Schell said North Dakota’s high spot on the list has to do partly with local providers working hard to take advantage of federal programs to help expand North Dakota’s network. The state’s geography helps, too; North Dakota is a comparatively easy state to link up to the internet – flat or rolling fields in many areas.

“It’s a lot easier to plow fiber in North Dakota than it would be in a state like Montana or Wyoming,” Schell said.

There are questions about how precise those connectivity numbers – 100% wireless broadband access, 90% with access to particularly fast broadband – can really be. In some measurements around the country, telecommunications providers are shown providing internet access to an entire region or census block – despite only serving the barest number of customers within it.

“I think I’d be naive to say that it wasn’t over reported a little bit, just because of the mechanics of how it works,” Schell said. But he said that, “based on what I know, and based on the conversations I have with citizens,” the official numbers don’t appear to be far off the mark.

But for the remaining 10% of the population that struggles to connect with fixed high-speed internet, Schell sympathizes.

“Obviously that is not a good situation to be in,” he said. “We don’t have a massive population that are affected this way, but for those that don’t have it, it’s a massive – ‘inconvenience’ is probably too soft of a word, but it’s definitely an impact on their life. Our society today is definitely a connected society.”

Part of the problem, Schell said, is in rural areas around major North Dakota communities.

“There’s a common provider that exists in those regions, and that provider has not been as aggressive in those federal programs as the rural telcos have,” he said. “The rest of the story is … (in) some of our most rural and remote areas. As a provider, (telecommunications companies) are out there to make a living. In some of these rural and remote areas, the business case (to expand) has become exceedingly challenging.”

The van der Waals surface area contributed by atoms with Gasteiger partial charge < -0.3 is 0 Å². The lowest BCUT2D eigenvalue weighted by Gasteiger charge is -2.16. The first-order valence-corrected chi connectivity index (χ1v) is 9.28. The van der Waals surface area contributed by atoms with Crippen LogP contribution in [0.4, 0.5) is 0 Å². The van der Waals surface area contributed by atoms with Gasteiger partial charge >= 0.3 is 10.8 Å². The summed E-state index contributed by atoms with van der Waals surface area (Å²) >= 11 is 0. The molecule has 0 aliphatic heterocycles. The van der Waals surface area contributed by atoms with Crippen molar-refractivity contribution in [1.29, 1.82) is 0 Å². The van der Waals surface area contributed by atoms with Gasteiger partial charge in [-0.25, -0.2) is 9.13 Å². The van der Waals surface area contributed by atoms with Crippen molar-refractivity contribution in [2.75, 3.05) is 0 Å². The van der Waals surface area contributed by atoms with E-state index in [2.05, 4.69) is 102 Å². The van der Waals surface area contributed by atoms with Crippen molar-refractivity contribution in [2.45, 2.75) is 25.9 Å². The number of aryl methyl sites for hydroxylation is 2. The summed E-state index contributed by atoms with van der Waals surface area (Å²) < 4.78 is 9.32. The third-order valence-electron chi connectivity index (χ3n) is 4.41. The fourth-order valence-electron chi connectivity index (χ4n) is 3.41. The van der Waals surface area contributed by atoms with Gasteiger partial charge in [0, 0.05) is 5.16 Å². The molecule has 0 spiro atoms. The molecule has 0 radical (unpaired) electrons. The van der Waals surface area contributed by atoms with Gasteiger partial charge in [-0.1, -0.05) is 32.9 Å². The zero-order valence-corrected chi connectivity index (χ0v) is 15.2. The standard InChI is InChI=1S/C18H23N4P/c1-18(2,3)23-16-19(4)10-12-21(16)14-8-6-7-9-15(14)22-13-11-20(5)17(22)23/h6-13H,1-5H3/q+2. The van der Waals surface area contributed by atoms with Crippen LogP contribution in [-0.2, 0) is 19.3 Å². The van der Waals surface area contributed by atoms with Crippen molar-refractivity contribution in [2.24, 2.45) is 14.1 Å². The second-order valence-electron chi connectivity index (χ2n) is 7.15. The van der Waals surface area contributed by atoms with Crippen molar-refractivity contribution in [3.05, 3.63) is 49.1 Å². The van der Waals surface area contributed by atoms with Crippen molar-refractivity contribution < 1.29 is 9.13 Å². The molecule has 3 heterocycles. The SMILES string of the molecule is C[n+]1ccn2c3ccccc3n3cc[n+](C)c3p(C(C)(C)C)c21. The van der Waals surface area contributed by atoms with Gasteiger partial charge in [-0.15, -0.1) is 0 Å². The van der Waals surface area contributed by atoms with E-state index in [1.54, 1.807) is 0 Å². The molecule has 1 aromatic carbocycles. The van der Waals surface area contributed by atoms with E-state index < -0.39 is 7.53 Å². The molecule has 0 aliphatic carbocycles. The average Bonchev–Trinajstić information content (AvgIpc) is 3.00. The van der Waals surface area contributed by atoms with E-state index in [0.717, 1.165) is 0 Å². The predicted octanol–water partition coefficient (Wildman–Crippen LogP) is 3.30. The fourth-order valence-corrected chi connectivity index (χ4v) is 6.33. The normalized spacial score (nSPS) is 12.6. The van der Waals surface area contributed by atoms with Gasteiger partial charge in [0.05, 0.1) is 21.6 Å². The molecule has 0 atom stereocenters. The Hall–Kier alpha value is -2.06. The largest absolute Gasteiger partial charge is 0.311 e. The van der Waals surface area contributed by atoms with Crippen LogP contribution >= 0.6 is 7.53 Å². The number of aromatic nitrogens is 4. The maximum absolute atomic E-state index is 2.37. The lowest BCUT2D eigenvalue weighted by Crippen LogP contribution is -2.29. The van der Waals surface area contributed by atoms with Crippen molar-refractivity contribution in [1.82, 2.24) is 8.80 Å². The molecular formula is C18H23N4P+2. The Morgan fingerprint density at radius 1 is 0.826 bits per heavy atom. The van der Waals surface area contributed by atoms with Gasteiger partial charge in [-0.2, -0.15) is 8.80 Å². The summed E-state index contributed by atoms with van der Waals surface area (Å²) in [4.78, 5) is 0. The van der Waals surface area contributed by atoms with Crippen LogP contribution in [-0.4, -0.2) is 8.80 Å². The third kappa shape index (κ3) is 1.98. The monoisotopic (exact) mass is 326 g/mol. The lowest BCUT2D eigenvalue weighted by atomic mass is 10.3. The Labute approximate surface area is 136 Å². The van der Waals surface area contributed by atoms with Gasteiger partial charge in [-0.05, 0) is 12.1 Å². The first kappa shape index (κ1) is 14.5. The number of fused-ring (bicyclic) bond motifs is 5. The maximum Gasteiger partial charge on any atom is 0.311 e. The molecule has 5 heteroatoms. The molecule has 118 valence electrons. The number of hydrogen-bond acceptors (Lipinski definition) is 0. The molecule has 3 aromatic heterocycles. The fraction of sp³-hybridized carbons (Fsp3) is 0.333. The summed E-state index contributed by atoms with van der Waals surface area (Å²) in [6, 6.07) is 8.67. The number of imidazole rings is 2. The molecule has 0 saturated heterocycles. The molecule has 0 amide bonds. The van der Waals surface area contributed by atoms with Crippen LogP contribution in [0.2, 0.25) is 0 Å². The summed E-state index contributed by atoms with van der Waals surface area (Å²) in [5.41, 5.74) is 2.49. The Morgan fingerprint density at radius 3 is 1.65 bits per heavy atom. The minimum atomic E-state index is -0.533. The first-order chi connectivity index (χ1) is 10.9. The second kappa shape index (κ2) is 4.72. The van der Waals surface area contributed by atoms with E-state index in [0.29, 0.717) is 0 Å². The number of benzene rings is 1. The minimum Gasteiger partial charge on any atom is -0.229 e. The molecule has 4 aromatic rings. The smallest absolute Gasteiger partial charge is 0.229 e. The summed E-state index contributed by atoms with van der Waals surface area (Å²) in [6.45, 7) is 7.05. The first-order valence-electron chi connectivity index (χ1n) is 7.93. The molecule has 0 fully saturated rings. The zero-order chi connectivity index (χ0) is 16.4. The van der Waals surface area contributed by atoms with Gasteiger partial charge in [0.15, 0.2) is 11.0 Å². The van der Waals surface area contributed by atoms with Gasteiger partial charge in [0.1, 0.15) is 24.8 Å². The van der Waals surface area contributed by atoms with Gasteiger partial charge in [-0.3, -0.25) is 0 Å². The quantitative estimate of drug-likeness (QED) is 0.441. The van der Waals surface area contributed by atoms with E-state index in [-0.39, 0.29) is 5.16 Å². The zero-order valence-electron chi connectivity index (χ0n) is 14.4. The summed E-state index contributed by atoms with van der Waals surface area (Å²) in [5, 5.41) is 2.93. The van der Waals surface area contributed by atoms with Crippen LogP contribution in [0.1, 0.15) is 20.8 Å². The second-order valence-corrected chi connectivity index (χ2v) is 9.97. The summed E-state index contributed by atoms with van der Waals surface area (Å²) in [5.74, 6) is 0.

There’s a slew of hopeful solutions to the problem. Sen. Kevin Cramer, R-N.D., introduced a bill with Sen. Amy Klobuchar, D-Minn., to establish an “Office of Rural Broadband” in February (Sen. John Hoeven, R-N.D., is a co-sponsor). In an interview earlier this month, Cramer ran through a lengthy list of benefits that come along with boosting rural broadband capabilities. Those benefits are most notable in “precision agriculture,” a term that broadly refers to farming techniques that use vast swaths of data or are boosted by drones or automation.

Cramer, along with other U.S. leaders, also is closely eyeing the development of 5G technology – essentially the latest network for faster internet – not just as a matter of local infrastructure, but of geopolitical importance.

“Building our infrastructure, whether it’s in developing countries in Africa, or in developing countries, in eastern Europe, South America, central America, I think it’s important that the United States has the technological advantage and the marketing advantage,” he said.